The State Council issued a circular on May 9, asking its ministries and departments as well as provincial-level authorities to deepen medical reform in 2015.
In the circular, the State Council looked back on the medical services improvement the reform achieved in 2014, and laid out specific tasks and plans for 2015 to address prominent challenges the reform is facing.
The first task is to continue to reform publicly-funded hospitals. In 2015, more publicly-funded hospitals will join the reform.
The reform of the publicly-funded hospitals aims to make their medical services more affordable and their staff more competitive. Also, the reform seeks to control the size of public hospitals so that they don’t expand in an irrational manner.
As one important task, publicly-funded hospitals that join the reform are required to sell medicines at the price they bought them, so they won’t be able to overcharge patients and doctors will be much less likely to prescribe excessive medicines. On the other hand, the publicly-funded hospitals are allowed to readjust the price charged on their medical services, such as doctor consultation, so that the hospitals and their medical staff will be decently paid for their work instead of relying on selling medicines.
Also, public hospitals should adopt a reasonable performance assessment system for their staff, so that medical workers who work more or do a better job will be better paid. When it comes to determining a doctor’s payment, the hospitals must not take into account how many medicines, medical products or medical examinations he or she has prescribed.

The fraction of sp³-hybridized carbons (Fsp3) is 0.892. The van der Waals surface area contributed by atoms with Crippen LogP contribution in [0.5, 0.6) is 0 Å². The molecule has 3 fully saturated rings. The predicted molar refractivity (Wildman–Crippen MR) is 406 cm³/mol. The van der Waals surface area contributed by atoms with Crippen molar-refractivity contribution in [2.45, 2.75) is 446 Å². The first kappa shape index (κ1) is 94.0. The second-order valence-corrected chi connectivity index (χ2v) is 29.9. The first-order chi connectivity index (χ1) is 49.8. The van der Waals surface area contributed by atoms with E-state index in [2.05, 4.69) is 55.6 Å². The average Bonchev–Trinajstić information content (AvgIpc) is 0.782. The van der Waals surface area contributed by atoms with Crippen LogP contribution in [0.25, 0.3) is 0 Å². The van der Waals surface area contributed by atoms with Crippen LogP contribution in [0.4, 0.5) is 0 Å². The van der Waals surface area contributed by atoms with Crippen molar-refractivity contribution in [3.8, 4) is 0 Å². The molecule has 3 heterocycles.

Another task is to improve the universal health insurance program. The State Council set a goal that in 2015, more than 95 percent of the country’s population will enjoy public health insurance. Authorities should increase the insurance’s premium for urban children and the unemployed, as well as rural residents. They should develop and introduce commercial health insurance programs so that medical services, especially the treatment of chronic and serious illness, will be more affordable.
In the circular, the State Council also asked authorities to spend more effort on helping the private sector. In 2015, 20 percent of ward beds and medical services in the country should come from privately-funded hospitals, the State Council said. Authorities should come up with more favorable policies as well as conduct better supervision on privately-funded hospitals.
The authorities should allow the market to determine the price of most medicines, and should turn to negotiations to bring down the price of certain medicines, such as proprietary medicines, the State Council said in the circular.
It reiterated the need to improve the service’s quality and the competence of grassroots healthcare institutions, so that more patients can turn to these institutions for small and common illnesses, and be transferred to large hospitals in time if their conditions worsen. This way, a clearly layered and efficient medical service system will be set up, and the pressure on large hospitals will be relieved.